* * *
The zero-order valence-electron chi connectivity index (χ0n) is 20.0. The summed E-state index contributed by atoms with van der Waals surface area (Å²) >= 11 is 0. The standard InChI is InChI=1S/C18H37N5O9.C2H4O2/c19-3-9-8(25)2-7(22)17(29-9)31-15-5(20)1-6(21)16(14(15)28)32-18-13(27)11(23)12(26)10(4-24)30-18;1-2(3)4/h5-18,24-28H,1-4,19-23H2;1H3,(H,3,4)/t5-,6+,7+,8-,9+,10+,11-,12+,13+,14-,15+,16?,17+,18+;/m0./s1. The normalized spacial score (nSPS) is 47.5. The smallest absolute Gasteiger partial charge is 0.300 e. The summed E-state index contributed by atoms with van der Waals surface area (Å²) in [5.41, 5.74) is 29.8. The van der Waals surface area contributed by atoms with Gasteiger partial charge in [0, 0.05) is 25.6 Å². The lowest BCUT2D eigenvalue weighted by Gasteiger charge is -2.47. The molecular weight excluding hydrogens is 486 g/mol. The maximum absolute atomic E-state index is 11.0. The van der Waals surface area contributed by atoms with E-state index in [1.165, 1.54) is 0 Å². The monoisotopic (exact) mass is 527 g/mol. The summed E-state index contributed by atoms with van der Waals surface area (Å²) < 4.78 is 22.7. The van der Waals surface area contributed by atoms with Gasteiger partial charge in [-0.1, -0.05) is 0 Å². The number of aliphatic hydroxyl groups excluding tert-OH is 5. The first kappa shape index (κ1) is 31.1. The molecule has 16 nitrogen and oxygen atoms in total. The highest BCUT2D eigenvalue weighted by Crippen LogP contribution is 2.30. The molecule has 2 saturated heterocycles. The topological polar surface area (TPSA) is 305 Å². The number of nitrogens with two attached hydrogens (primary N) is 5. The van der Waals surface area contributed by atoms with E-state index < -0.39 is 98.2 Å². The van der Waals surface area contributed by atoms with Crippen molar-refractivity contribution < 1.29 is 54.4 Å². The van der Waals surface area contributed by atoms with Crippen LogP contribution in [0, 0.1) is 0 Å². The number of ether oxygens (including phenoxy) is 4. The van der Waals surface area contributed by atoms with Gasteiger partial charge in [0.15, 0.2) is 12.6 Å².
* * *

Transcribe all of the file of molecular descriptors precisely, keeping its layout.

The zero-order valence-electron chi connectivity index (χ0n) is 20.0. The summed E-state index contributed by atoms with van der Waals surface area (Å²) >= 11 is 0. The standard InChI is InChI=1S/C18H37N5O9.C2H4O2/c19-3-9-8(25)2-7(22)17(29-9)31-15-5(20)1-6(21)16(14(15)28)32-18-13(27)11(23)12(26)10(4-24)30-18;1-2(3)4/h5-18,24-28H,1-4,19-23H2;1H3,(H,3,4)/t5-,6+,7+,8-,9+,10+,11-,12+,13+,14-,15+,16?,17+,18+;/m0./s1. The normalized spacial score (nSPS) is 47.5. The smallest absolute Gasteiger partial charge is 0.300 e. The summed E-state index contributed by atoms with van der Waals surface area (Å²) in [5.41, 5.74) is 29.8. The van der Waals surface area contributed by atoms with Gasteiger partial charge in [0, 0.05) is 25.6 Å². The lowest BCUT2D eigenvalue weighted by Gasteiger charge is -2.47. The molecular weight excluding hydrogens is 486 g/mol. The maximum absolute atomic E-state index is 11.0. The van der Waals surface area contributed by atoms with E-state index in [1.165, 1.54) is 0 Å². The monoisotopic (exact) mass is 527 g/mol. The summed E-state index contributed by atoms with van der Waals surface area (Å²) < 4.78 is 22.7. The van der Waals surface area contributed by atoms with Gasteiger partial charge in [-0.1, -0.05) is 0 Å². The number of aliphatic hydroxyl groups excluding tert-OH is 5. The first kappa shape index (κ1) is 31.1. The molecule has 16 nitrogen and oxygen atoms in total. The highest BCUT2D eigenvalue weighted by Crippen LogP contribution is 2.30. The molecule has 2 saturated heterocycles. The topological polar surface area (TPSA) is 305 Å². The number of nitrogens with two attached hydrogens (primary N) is 5. The van der Waals surface area contributed by atoms with E-state index < -0.39 is 98.2 Å². The van der Waals surface area contributed by atoms with Crippen molar-refractivity contribution < 1.29 is 54.4 Å². The van der Waals surface area contributed by atoms with Crippen LogP contribution in [0, 0.1) is 0 Å². The number of ether oxygens (including phenoxy) is 4. The van der Waals surface area contributed by atoms with Gasteiger partial charge in [0.15, 0.2) is 12.6 Å².